It is always a difficult time after a loved one dies, which is why there are set entitlements for staff to take bereavement leave.
Employees are also entitled to bereavement leave if they have a miscarriage or stillbirth – and, in some circumstances, if they’re directly affected by another person’s miscarriage or stillbirth.
If you want to offer more than the mandatory bereavement support to your employees, you can also let them take more leave than they’re legally entitled to — either as annual leave or unpaid leave.
After an employee has been working for you for six months, they're entitled to:
three days’ bereavement leave if the employee has a miscarriage or a stillbirth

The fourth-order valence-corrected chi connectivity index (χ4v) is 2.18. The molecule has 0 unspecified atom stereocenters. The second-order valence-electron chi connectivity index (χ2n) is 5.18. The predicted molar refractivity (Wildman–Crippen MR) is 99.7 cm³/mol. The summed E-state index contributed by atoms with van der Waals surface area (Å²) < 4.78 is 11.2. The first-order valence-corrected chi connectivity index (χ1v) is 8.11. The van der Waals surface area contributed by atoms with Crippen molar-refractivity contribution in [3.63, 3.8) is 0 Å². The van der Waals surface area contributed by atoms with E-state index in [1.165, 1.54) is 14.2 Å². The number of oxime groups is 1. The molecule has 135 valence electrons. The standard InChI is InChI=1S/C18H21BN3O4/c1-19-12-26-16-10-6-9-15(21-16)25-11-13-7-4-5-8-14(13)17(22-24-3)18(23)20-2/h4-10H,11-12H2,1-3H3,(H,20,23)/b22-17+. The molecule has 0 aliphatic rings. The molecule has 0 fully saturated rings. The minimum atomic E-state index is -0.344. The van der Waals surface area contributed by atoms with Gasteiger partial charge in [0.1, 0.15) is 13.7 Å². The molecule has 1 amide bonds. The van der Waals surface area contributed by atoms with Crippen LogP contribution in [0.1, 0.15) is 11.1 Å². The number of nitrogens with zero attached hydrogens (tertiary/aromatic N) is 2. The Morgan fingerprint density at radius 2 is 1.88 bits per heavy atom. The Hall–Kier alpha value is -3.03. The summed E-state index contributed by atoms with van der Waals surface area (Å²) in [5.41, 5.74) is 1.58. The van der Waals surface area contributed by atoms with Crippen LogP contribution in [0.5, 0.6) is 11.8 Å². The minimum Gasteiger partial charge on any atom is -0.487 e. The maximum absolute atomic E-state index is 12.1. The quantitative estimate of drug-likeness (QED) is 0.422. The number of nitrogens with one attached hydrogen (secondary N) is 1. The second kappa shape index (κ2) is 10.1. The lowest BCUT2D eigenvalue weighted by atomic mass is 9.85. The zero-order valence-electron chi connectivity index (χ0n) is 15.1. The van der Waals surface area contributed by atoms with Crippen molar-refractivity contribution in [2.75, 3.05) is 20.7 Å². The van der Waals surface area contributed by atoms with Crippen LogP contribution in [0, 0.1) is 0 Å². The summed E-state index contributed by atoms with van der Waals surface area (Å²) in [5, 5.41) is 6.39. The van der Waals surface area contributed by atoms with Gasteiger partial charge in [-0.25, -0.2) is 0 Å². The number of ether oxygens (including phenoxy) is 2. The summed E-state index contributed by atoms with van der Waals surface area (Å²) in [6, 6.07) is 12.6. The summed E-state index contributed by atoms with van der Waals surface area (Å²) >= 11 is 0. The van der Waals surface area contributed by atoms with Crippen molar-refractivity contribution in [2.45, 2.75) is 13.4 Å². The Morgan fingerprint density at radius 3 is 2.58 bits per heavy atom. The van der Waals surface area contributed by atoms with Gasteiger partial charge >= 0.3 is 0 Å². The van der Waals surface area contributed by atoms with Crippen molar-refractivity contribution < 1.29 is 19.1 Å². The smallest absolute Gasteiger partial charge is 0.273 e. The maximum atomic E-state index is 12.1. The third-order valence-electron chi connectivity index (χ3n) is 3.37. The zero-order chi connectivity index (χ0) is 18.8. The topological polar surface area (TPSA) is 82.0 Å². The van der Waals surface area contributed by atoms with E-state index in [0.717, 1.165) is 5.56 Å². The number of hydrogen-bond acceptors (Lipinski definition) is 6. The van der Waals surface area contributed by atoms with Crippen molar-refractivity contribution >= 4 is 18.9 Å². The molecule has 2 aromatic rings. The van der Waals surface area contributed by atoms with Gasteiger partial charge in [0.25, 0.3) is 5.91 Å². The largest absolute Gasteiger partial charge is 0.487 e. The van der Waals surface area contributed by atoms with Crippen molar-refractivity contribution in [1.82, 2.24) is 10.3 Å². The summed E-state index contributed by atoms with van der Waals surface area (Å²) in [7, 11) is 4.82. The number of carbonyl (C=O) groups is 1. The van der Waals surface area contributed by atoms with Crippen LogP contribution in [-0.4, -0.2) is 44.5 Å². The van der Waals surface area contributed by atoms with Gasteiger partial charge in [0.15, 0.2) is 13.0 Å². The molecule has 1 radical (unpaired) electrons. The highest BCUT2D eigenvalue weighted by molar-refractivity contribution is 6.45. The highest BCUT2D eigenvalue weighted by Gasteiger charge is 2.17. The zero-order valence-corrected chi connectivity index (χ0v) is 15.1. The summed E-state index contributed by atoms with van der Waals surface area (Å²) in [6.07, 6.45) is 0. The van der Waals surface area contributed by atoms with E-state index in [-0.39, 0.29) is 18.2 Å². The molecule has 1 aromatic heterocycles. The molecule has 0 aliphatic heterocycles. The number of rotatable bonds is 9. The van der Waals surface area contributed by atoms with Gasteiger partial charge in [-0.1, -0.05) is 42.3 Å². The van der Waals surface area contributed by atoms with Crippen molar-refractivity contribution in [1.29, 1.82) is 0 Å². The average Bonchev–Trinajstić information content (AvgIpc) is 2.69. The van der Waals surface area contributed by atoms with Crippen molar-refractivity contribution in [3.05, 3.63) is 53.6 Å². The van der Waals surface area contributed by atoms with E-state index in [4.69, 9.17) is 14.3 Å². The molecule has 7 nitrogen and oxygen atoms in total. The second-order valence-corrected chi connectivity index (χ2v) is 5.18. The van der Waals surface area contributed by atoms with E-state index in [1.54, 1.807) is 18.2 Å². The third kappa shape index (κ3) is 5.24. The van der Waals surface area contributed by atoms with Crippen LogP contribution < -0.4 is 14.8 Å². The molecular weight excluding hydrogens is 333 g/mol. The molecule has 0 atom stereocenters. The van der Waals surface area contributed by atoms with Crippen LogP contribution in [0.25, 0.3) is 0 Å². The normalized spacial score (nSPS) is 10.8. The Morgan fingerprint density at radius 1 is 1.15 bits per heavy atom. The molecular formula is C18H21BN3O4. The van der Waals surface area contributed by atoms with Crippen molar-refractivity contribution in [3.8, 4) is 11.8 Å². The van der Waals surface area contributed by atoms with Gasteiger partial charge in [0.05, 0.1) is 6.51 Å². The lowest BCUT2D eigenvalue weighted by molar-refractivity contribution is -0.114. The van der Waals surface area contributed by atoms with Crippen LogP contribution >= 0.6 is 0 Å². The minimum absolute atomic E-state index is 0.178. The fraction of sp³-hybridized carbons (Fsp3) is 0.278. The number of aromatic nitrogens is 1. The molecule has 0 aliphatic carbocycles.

three days’ bereavement leave if another person has a miscarriage or stillbirth and the employee:
is the person’s partner
is the person’s former partner and would have been a biological parent
had agreed to be the primary carer (eg through a formal adoption or whangai arrangement)
is the partner of a person who had agreed to be the primary carer.
They're allowed to take their bereavement leave at any time and for any reason that relates to the death or loss. This also applies to casual workers, if after six months, they have worked: an average of at least 10 hours a week and at least one hour a week or 40 hours a month.
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